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Airman wins anthrax-related lawsuit

By William H. McMichael - bmcmichael@militarytimes.com

The Pentagon is removing a letter of reprimand given three years ago to a former Air Force staff sergeant who complained to a doctor, and later a newspaper, about migraine headaches he thought might be the result of his anthrax vaccinations — then later sued the Defense Department over his freedom to speak out about the controversial program.

In the settlement, dated Nov. 29, the Defense Department said the letter of reprimand is “deemed to be of no effect.”

Former Staff Sgt. Jason Adkins made no claim for damages in his lawsuit, and no payments were made; all he wanted was the letter of reprimand removed from his military records.

Still, the Air Force “tried for three years” to get the case thrown out of court, said Stephen Neuberger, Adkins’ lawyer.

In addition to the complaint that his right to speak out was suppressed, Adkins’ suit also alleged that the Air Force tried to make an example of him to silence dissent in his Dover Air Force Base, Del., squadron.

By some estimates, hundreds of service members were punished for refusing to take the shots from 1998, when the Pentagon initiated its mandatory anthrax vaccine program, through 2004.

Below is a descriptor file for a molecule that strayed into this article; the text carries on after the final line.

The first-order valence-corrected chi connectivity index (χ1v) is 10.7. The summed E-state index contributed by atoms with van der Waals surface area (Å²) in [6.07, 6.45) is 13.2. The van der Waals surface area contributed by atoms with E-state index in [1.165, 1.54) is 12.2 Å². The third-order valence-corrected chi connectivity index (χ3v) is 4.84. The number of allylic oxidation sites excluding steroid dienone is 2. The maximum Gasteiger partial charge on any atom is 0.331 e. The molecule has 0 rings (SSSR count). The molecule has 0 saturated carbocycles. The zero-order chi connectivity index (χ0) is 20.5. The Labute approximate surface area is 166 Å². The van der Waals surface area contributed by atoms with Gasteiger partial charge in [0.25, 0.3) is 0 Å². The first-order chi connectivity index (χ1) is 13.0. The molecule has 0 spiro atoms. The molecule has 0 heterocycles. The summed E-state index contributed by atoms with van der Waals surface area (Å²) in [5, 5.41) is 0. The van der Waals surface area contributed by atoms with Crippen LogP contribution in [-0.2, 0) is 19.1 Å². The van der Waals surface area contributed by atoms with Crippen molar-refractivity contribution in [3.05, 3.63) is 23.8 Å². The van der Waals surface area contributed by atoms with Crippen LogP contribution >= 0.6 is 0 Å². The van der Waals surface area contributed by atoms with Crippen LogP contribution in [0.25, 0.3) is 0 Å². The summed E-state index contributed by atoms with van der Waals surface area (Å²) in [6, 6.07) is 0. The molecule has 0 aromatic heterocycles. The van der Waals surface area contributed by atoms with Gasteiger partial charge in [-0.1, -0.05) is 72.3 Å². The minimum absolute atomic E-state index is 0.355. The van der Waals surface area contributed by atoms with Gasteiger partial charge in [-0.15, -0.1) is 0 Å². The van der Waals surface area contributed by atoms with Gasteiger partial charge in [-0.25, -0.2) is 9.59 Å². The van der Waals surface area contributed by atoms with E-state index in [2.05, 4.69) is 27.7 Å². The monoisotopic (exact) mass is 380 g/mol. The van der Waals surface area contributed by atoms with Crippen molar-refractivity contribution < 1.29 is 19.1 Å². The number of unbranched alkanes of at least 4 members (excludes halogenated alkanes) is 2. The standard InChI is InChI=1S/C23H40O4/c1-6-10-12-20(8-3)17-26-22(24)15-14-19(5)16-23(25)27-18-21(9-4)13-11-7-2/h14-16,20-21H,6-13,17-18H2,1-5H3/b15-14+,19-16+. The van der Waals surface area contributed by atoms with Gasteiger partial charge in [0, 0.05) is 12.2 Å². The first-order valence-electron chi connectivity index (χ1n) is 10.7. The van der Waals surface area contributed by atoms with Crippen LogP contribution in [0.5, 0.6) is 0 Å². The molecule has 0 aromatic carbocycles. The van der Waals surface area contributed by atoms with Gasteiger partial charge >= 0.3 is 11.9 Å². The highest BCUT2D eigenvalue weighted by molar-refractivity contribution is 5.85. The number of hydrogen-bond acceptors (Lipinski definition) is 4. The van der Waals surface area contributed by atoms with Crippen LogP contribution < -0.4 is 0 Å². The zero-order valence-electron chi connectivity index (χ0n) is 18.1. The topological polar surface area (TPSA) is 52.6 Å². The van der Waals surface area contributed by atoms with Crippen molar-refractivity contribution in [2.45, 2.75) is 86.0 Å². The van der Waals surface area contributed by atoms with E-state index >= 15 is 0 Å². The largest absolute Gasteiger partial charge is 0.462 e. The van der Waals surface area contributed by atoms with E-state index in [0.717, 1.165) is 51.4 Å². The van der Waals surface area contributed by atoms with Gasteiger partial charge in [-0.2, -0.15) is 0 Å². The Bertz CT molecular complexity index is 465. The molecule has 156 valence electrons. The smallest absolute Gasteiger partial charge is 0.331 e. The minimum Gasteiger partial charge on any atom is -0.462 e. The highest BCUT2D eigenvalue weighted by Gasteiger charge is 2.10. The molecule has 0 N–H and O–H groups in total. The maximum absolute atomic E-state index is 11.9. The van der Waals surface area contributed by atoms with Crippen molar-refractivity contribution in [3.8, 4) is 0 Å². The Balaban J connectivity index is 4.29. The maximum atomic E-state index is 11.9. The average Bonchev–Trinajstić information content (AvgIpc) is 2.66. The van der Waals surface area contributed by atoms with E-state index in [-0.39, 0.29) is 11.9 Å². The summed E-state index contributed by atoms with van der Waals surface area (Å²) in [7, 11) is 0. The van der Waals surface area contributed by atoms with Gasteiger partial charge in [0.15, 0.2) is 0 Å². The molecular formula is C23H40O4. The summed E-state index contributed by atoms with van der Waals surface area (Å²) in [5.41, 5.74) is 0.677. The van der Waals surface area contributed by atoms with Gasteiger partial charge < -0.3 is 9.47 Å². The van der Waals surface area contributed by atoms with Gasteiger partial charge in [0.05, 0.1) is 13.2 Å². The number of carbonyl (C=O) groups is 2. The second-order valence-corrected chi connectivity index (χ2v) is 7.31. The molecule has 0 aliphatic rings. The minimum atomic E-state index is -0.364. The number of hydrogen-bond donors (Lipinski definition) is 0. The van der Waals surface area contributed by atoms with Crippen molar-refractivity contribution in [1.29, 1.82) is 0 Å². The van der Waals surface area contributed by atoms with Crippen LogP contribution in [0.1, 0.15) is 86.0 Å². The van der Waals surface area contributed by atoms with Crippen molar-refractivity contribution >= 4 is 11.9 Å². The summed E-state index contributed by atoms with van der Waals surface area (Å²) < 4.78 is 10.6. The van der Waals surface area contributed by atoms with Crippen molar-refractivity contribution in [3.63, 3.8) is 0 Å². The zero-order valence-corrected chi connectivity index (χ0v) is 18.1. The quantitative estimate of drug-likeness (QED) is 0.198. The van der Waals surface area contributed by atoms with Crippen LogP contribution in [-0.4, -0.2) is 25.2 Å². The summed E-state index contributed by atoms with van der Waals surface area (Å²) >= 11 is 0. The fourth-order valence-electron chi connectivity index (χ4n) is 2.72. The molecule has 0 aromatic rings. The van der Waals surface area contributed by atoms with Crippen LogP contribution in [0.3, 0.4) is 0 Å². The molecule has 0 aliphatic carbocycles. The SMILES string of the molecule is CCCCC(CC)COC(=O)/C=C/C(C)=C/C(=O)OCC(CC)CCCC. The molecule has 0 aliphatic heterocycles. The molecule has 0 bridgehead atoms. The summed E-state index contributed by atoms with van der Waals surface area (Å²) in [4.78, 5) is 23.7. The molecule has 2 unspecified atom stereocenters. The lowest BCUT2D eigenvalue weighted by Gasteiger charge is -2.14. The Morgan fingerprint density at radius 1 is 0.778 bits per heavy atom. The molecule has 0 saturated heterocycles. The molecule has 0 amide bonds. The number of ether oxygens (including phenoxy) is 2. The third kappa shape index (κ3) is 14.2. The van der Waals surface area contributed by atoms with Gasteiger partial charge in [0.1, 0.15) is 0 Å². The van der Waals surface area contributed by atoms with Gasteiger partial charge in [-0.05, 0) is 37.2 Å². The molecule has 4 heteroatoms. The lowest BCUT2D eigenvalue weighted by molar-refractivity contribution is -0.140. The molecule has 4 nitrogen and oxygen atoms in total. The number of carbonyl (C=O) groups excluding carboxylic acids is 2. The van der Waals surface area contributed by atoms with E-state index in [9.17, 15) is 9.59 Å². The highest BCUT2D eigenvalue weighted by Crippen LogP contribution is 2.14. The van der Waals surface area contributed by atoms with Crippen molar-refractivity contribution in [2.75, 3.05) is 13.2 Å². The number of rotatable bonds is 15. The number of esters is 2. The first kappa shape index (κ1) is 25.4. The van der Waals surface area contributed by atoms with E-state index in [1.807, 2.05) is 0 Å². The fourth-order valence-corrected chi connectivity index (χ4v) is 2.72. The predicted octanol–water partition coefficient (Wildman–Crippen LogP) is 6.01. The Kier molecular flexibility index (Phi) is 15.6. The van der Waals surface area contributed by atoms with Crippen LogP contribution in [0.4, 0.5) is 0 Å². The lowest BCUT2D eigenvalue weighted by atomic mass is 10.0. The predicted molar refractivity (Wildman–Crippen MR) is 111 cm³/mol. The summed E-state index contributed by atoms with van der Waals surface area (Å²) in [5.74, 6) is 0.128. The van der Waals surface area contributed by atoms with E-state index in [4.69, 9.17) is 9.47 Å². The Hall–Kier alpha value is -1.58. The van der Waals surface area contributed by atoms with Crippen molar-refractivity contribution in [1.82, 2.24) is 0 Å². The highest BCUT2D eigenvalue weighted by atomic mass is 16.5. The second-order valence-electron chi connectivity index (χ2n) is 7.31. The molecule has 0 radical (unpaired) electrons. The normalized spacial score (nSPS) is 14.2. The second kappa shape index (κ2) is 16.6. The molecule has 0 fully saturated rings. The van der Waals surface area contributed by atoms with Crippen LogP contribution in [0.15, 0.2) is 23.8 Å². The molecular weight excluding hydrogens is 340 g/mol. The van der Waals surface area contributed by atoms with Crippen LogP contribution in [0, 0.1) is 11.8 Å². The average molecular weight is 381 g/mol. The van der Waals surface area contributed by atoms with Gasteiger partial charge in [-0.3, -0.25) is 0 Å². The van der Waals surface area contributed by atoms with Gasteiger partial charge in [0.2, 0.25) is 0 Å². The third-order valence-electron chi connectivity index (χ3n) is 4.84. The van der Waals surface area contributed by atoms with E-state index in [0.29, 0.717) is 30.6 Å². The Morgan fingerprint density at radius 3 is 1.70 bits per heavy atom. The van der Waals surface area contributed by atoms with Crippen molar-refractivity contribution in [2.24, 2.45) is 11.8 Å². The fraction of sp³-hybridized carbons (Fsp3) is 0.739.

In October 2004, Adkins, a C-5 transport aircraft flight engineer who had taken all six anthrax shots, awoke with a migraine. While en route to Dover to see a flight surgeon, as safety protocol dictates, he learned via a cell-phone call that he was on tap for a mission the next morning.

Adkins told the doctor he had been suffering headaches for a “long time” and, having read a recent series of investigative stories about the controversial anthrax vaccine in the local media, said he thought his problems might be related to the shots. The surgeon downplayed that notion, changed Adkins’ flight status to “Duties Not To Include Flying” and prescribed some narcotics.

Adkins called his enlisted boss with the news. Within 3½ hours, he was ordered to report in full dress uniform to his squadron commander, Lt. Col. Christos Vasilas. Afterward, two senior sergeants chewed him out, he said, accusing him of dereliction of duty and faking his malady, and gave him a letter of reprimand and 76 hours of additional duty.

Adkins said he endured nearly eight months of harassment, with leaders threatening to pull his flight wings, not letting him wear his flight uniform and keeping him grounded.

But the harassment also drove him to go public, Adkins said.

He went to the media and started talking. He also filed suit against the Defense Department and former Defense Secretary Donald Rumsfeld, claiming violation of his free speech rights.

Adkins, who now works in a landscaping business in Smyrna, Del., said he’s happy he left. “I just wish they’d stop that anthrax vaccine,” he said. “Nobody wants to say anything because you’re basically ending your career.”

He said he still gets headaches. “Oh, yeah, ... ringing in the ears. It still hasn’t gone away.”